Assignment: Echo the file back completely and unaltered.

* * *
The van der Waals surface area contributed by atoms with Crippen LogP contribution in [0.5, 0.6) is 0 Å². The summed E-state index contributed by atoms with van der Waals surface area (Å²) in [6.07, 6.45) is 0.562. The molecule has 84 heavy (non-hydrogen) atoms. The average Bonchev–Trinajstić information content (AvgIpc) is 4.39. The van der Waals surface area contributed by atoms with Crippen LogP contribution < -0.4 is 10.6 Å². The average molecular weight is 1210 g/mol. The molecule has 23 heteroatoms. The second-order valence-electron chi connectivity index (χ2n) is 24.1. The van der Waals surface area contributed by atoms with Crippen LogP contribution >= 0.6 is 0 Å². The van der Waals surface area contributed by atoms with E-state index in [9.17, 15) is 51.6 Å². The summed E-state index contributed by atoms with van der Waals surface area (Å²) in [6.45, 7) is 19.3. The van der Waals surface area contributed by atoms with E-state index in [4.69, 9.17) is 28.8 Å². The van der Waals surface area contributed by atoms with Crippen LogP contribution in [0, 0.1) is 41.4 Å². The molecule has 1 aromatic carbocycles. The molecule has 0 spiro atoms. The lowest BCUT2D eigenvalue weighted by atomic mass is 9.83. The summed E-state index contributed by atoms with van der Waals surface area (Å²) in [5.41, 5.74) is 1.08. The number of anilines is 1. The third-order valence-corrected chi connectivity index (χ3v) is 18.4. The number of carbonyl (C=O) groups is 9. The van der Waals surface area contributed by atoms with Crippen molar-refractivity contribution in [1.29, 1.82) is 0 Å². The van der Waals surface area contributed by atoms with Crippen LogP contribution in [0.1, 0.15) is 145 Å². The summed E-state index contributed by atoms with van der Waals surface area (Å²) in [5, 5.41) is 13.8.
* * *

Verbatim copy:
The van der Waals surface area contributed by atoms with Crippen LogP contribution in [0.5, 0.6) is 0 Å². The summed E-state index contributed by atoms with van der Waals surface area (Å²) in [6.07, 6.45) is 0.562. The molecule has 84 heavy (non-hydrogen) atoms. The average Bonchev–Trinajstić information content (AvgIpc) is 4.39. The van der Waals surface area contributed by atoms with Crippen LogP contribution < -0.4 is 10.6 Å². The average molecular weight is 1210 g/mol. The molecule has 23 heteroatoms. The second-order valence-electron chi connectivity index (χ2n) is 24.1. The van der Waals surface area contributed by atoms with Crippen LogP contribution >= 0.6 is 0 Å². The van der Waals surface area contributed by atoms with E-state index in [9.17, 15) is 51.6 Å². The summed E-state index contributed by atoms with van der Waals surface area (Å²) in [6.45, 7) is 19.3. The van der Waals surface area contributed by atoms with E-state index in [4.69, 9.17) is 28.8 Å². The van der Waals surface area contributed by atoms with Crippen LogP contribution in [0, 0.1) is 41.4 Å². The molecule has 1 aromatic carbocycles. The molecule has 0 spiro atoms. The lowest BCUT2D eigenvalue weighted by atomic mass is 9.83. The summed E-state index contributed by atoms with van der Waals surface area (Å²) in [5.41, 5.74) is 1.08. The number of anilines is 1. The third-order valence-corrected chi connectivity index (χ3v) is 18.4. The number of carbonyl (C=O) groups is 9. The van der Waals surface area contributed by atoms with Crippen molar-refractivity contribution in [1.29, 1.82) is 0 Å². The van der Waals surface area contributed by atoms with Crippen LogP contribution in [0.1, 0.15) is 145 Å². The summed E-state index contributed by atoms with van der Waals surface area (Å²) in [5, 5.41) is 13.8.